Relieve the pain, redness & itchiness of Bunions
STAGE ONE: BUNIONS
A bunion (also called: hallux valgus) is a bony bump at the base of the big toe. It is a deformity of the joint connecting the big toe to the foot. The big toe often bends towards the other toes and the joint becomes red and painful.
A bunion forms when your big toe pushes against your next toe, forcing the joint of your big toe to enlarge and extend outward at an angle. The inclination of this angle is used to describe the severity of the deformity. The skin over the bunion is nearly always red sore and itchy.
Wearing tight, narrow shoes might cause bunions or make them worse. Bunions also can develop as a result of an inherited structural defect, stress on your foot or a medical condition, such as arthritis.
Smaller bunions (bunionettes) can also develop on the joint of your little toe.
Onset is gradual.
STAGE TWO: CHRONIC BUNIONS
A small Bunion is often ignored and as a result the build up calcium goes unnoticed until the condition becomes severe. Signs that your Bunion is becoming chronic are:
- Presence of Pain? Pain and discomfort is the most common reason to seek treatment. Pain directly on the bunion is a symptom of direct shoe pressure. Joint pain suggests arthritic degeneration. Pain on the ball of the foot is concerning for altered foot biomechanics and a sign of a bigger problem. Pain should not be ignored.
- Redness & Itchiness?
As a Bunions severity increases it will become red in colour and itch. The redness is an indication that the joint is being irritated and the condition is beginning to exacerbate. Action is required as the condition advanced to a point where it should not be ignored.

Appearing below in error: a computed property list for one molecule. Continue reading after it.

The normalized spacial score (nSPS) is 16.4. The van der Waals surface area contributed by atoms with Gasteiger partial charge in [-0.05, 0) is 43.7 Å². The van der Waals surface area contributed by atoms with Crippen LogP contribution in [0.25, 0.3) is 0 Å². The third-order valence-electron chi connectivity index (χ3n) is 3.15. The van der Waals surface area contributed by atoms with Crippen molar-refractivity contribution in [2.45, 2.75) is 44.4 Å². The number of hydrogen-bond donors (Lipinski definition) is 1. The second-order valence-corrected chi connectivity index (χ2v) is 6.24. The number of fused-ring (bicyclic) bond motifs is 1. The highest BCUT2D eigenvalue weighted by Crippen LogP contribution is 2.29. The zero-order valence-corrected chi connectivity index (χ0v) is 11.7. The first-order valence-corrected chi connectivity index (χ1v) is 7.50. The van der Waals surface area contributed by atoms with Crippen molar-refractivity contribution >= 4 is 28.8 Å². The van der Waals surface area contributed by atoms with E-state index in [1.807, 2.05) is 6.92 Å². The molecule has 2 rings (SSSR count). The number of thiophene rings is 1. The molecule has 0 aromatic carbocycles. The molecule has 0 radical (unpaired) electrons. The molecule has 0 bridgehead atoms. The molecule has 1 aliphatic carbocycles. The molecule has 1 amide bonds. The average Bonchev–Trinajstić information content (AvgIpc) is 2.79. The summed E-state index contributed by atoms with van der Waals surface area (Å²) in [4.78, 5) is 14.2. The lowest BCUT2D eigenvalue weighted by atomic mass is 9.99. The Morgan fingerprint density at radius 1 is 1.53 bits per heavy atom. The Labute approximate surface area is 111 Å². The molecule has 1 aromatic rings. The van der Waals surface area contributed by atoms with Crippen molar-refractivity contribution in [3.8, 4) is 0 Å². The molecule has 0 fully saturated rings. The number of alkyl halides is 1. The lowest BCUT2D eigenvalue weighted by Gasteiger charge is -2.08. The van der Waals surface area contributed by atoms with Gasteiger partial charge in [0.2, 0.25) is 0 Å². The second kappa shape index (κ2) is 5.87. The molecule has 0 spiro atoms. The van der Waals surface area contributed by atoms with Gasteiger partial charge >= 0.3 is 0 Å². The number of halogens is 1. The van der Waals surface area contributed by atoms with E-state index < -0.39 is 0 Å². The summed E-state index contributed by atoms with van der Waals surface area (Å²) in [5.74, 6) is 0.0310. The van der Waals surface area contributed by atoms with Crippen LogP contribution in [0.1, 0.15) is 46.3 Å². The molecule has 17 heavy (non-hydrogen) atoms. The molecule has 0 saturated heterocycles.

- Activity? Some people wait until a bunion interferes with activities before seeking medical treatment and I think this is a mistake. Impact activities (such as running, tennis) may be more challenging to perform. If left ignored, simple everyday walking may become problematic. You should take measures that keep you active and healthy.
- Inability to Wear Certain Shoes? In this subset of patients, it’s the sheer size of the bunion preventing fashionable shoes that motivates treatment — not pain. These patients have learned to live with discomfort but chose fashion over foot health. Clearly, inability to wear shoes is a valid reason for intervention.
- An Unsightly Bunion? Foot care experts are less concerned with cosmetic appearance as they are about pain, activity restrictions and overall foot function. Often insurance companies only cover medical bunion treatments if pain is present, regardless of size.
- Overlapping toes? When the second toe has overlapped the big toe, it’s an obvious indicator of a global foot problem, and is often associated with collapse of the foot. Interestingly, these problems are not always painful as the condition develops overtime and the pain may be muted, or patients have accepted a certain amount of foot discomfort. The driving force for treatment becomes secondary problems such as metatarsal stress fractures or inability to fit shoes.